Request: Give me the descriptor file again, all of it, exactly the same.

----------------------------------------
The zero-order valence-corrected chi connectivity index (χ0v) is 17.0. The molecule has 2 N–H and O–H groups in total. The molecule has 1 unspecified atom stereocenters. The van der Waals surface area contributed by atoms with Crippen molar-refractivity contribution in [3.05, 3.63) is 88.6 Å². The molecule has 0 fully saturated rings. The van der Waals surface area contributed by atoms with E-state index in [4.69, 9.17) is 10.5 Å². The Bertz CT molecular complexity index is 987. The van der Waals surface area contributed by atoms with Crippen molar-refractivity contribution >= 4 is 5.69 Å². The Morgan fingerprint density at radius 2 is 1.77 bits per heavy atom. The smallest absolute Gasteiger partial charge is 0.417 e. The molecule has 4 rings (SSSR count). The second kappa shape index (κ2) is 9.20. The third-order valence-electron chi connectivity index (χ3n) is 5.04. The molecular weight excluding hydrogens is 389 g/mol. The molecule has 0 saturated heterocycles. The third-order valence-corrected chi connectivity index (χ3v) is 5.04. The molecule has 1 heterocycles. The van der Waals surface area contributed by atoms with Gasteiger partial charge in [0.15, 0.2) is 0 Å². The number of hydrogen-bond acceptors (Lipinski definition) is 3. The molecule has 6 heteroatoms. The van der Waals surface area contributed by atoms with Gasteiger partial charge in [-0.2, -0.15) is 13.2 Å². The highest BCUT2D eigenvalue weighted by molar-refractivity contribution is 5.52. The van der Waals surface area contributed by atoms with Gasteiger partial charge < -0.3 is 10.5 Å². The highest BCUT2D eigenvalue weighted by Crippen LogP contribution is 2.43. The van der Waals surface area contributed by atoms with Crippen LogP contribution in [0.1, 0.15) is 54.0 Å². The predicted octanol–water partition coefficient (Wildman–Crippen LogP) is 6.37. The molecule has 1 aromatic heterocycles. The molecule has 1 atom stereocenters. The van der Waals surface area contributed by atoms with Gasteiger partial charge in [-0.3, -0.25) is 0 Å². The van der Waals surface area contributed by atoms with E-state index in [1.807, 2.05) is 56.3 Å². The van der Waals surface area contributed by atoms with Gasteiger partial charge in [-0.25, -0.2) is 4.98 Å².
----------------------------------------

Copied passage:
The zero-order valence-corrected chi connectivity index (χ0v) is 17.0. The molecule has 2 N–H and O–H groups in total. The molecule has 1 unspecified atom stereocenters. The van der Waals surface area contributed by atoms with Crippen molar-refractivity contribution in [3.05, 3.63) is 88.6 Å². The molecule has 0 fully saturated rings. The van der Waals surface area contributed by atoms with E-state index in [4.69, 9.17) is 10.5 Å². The Bertz CT molecular complexity index is 987. The van der Waals surface area contributed by atoms with Crippen molar-refractivity contribution >= 4 is 5.69 Å². The Morgan fingerprint density at radius 2 is 1.77 bits per heavy atom. The smallest absolute Gasteiger partial charge is 0.417 e. The molecule has 4 rings (SSSR count). The second kappa shape index (κ2) is 9.20. The third-order valence-electron chi connectivity index (χ3n) is 5.04. The molecular weight excluding hydrogens is 389 g/mol. The molecule has 0 saturated heterocycles. The third-order valence-corrected chi connectivity index (χ3v) is 5.04. The molecule has 1 heterocycles. The van der Waals surface area contributed by atoms with Gasteiger partial charge in [0.15, 0.2) is 0 Å². The number of hydrogen-bond acceptors (Lipinski definition) is 3. The molecule has 6 heteroatoms. The van der Waals surface area contributed by atoms with Gasteiger partial charge in [-0.2, -0.15) is 13.2 Å². The highest BCUT2D eigenvalue weighted by molar-refractivity contribution is 5.52. The van der Waals surface area contributed by atoms with Gasteiger partial charge < -0.3 is 10.5 Å². The highest BCUT2D eigenvalue weighted by Crippen LogP contribution is 2.43. The van der Waals surface area contributed by atoms with Crippen LogP contribution in [0.1, 0.15) is 54.0 Å². The predicted octanol–water partition coefficient (Wildman–Crippen LogP) is 6.37. The molecule has 1 aromatic heterocycles. The molecule has 1 atom stereocenters. The van der Waals surface area contributed by atoms with Gasteiger partial charge in [-0.3, -0.25) is 0 Å². The van der Waals surface area contributed by atoms with E-state index in [1.807, 2.05) is 56.3 Å². The van der Waals surface area contributed by atoms with Gasteiger partial charge in [-0.25, -0.2) is 4.98 Å².